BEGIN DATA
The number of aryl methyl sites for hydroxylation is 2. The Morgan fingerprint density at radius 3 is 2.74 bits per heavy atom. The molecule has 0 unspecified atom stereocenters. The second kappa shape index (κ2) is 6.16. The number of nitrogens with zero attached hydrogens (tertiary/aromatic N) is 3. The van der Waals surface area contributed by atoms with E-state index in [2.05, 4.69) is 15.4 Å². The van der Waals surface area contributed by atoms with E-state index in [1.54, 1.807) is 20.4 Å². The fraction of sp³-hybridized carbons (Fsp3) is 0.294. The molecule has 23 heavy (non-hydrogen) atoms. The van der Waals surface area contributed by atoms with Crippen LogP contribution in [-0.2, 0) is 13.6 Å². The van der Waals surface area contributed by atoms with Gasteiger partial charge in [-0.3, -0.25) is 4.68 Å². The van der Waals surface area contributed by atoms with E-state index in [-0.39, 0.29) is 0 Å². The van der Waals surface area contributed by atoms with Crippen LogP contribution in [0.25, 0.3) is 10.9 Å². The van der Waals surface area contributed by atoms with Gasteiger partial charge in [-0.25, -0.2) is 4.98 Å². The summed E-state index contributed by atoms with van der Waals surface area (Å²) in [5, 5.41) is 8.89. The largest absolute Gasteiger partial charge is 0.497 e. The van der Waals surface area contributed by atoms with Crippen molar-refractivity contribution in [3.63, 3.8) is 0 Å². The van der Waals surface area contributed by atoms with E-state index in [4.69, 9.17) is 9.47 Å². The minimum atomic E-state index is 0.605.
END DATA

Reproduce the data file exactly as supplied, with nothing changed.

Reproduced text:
The number of aryl methyl sites for hydroxylation is 2. The Morgan fingerprint density at radius 3 is 2.74 bits per heavy atom. The molecule has 0 unspecified atom stereocenters. The second kappa shape index (κ2) is 6.16. The number of nitrogens with zero attached hydrogens (tertiary/aromatic N) is 3. The van der Waals surface area contributed by atoms with E-state index in [2.05, 4.69) is 15.4 Å². The van der Waals surface area contributed by atoms with E-state index in [1.54, 1.807) is 20.4 Å². The fraction of sp³-hybridized carbons (Fsp3) is 0.294. The molecule has 23 heavy (non-hydrogen) atoms. The van der Waals surface area contributed by atoms with Crippen LogP contribution in [-0.2, 0) is 13.6 Å². The van der Waals surface area contributed by atoms with Gasteiger partial charge in [-0.3, -0.25) is 4.68 Å². The van der Waals surface area contributed by atoms with E-state index in [-0.39, 0.29) is 0 Å². The van der Waals surface area contributed by atoms with Crippen LogP contribution in [0.25, 0.3) is 10.9 Å². The van der Waals surface area contributed by atoms with Gasteiger partial charge in [-0.25, -0.2) is 4.98 Å². The summed E-state index contributed by atoms with van der Waals surface area (Å²) in [5, 5.41) is 8.89. The largest absolute Gasteiger partial charge is 0.497 e. The van der Waals surface area contributed by atoms with Crippen molar-refractivity contribution in [3.63, 3.8) is 0 Å². The van der Waals surface area contributed by atoms with E-state index in [4.69, 9.17) is 9.47 Å². The minimum atomic E-state index is 0.605.